The bat that attacked a fisherman in the Deer Creek area, northwest of Hailey, tested positive for rabies, making it the first confirmed rabies case of the year in south-central Idaho and the second in the state.
The Idaho Department of Health and Welfare tested the bat in its Boise laboratory. Last year, eight bats tested positive for rabies in Idaho, the department said.
The fisherman wished to remain unnamed but recounted the peculiar attack in a phone interview with the Idaho Mountain Express.
He said it was late afternoon, July 9, on the creek when he saw a bat flying at him.
"I know animals. And bats should not be out in the daylight, period," he said. "It was kind of strange."
He said the bat did a few fly-bys before making a "kamikaze" approach straight for him. He swatted at the bat when it came close and didn't see it again. Thinking the bat had left, the fisherman said he stayed on the water for about 30 minutes before leaving.
He then packed his gear and took off his fishing vest, noticing that the bat was latched onto the back, chewing on the collar. He contained the bat, got it to the health department, and received treatment immediately.
Emily Simnitt, spokesperson for the Idaho Health Department, said treatment is simple and "highly effective" for preventing the rabies virus, consisting of a series of vaccines over a 14-day period. But it needs to be done immediately, because if a person waits too long and rabies is able to set in, the vaccination is no good. And the virus infects the central nervous system, ultimately causing disease in the brain and possibly death.
"If there's any question about exposure to rabies," she said, "call your healthcare provider and start treatment immediately."
Seeing symptoms means it's too late for the vaccine, but the early symptoms are similar to many illnesses: fever, headache and general weakness or discomfort. More specific symptoms appear as the disease progresses: insomnia, anxiety, confusion, slight paralysis, hallucinations and hydrophobia (fear of water). The Centers for Disease Control reports that death usually occurs within days of these symptoms.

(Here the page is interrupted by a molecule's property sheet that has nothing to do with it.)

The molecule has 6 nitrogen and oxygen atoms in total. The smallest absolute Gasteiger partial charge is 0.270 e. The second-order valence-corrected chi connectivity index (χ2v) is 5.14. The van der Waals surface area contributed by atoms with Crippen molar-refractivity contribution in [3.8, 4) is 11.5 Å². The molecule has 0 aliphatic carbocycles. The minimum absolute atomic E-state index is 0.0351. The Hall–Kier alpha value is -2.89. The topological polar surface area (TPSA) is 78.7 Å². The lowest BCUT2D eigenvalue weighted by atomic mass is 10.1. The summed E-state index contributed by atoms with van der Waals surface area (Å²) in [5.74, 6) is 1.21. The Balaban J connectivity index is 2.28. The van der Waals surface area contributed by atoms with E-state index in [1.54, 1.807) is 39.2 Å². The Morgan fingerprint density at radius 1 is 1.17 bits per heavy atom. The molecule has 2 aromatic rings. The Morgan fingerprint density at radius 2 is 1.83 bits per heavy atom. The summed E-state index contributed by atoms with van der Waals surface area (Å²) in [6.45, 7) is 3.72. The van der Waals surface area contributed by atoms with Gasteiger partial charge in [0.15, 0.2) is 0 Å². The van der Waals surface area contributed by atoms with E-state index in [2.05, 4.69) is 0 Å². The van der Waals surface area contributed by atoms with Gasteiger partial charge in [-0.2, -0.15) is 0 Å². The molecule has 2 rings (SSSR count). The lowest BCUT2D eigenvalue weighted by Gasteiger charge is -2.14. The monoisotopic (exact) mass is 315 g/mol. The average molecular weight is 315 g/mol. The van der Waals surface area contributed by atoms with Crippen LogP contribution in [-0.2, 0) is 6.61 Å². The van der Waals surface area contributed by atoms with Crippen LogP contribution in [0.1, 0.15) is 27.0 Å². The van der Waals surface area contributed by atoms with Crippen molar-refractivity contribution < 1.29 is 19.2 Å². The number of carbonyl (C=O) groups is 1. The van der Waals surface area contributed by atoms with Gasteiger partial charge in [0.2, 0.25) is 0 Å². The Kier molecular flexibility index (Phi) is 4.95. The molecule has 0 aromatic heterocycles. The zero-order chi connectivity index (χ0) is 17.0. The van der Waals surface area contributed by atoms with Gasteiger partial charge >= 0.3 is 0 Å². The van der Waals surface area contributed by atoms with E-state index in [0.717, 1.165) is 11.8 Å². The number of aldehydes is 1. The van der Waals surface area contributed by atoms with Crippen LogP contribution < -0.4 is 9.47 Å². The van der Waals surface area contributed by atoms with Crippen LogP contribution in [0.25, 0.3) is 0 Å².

However, the CDC said the current vaccine has proven nearly 100 percent successful against rabies when taken in time. The CDC said the number of American rabies deaths has declined from more than 100 annually in the early 1900s to one or two per year since the 1990s.
"In the United States, human fatalities associated with rabies occur in people who fail to seek medical assistance, usually because they were unaware of their exposure," the CDC said.
Bats are the only Idaho animal to naturally carry the virus and transmit it through biting or scratching. Simnitt said that failing to notice a bite or scratch is entirely possible. People who wake up to find a bat in the room may have had exposure without knowing it. The teeth of a bat are very small, and people can be bit in their sleep without feeling it.
The fisherman was aware of this.
"Bats rarely leave bite marks behind," he said, "but they leave rabies behind."
The health department advises people to have the bat tested for rabies if there's any question of exposure. The department charges no fee for this service.
Trevon Milliard: firstname.lastname@example.org
Tips to protect against rabies
· Do not touch a bat with your bare hands.
· If you have an encounter with a bat, seek immediate medical attention.
· Save the bat in a container without touching it and contact the health department to arrange testing. Whenever possible, the bat should be tested to rule out rabies exposure. Testing is free.
· Always vaccinate pets, including horses.
· Bat-proof your home by plugging all holes in the siding and having screens on windows.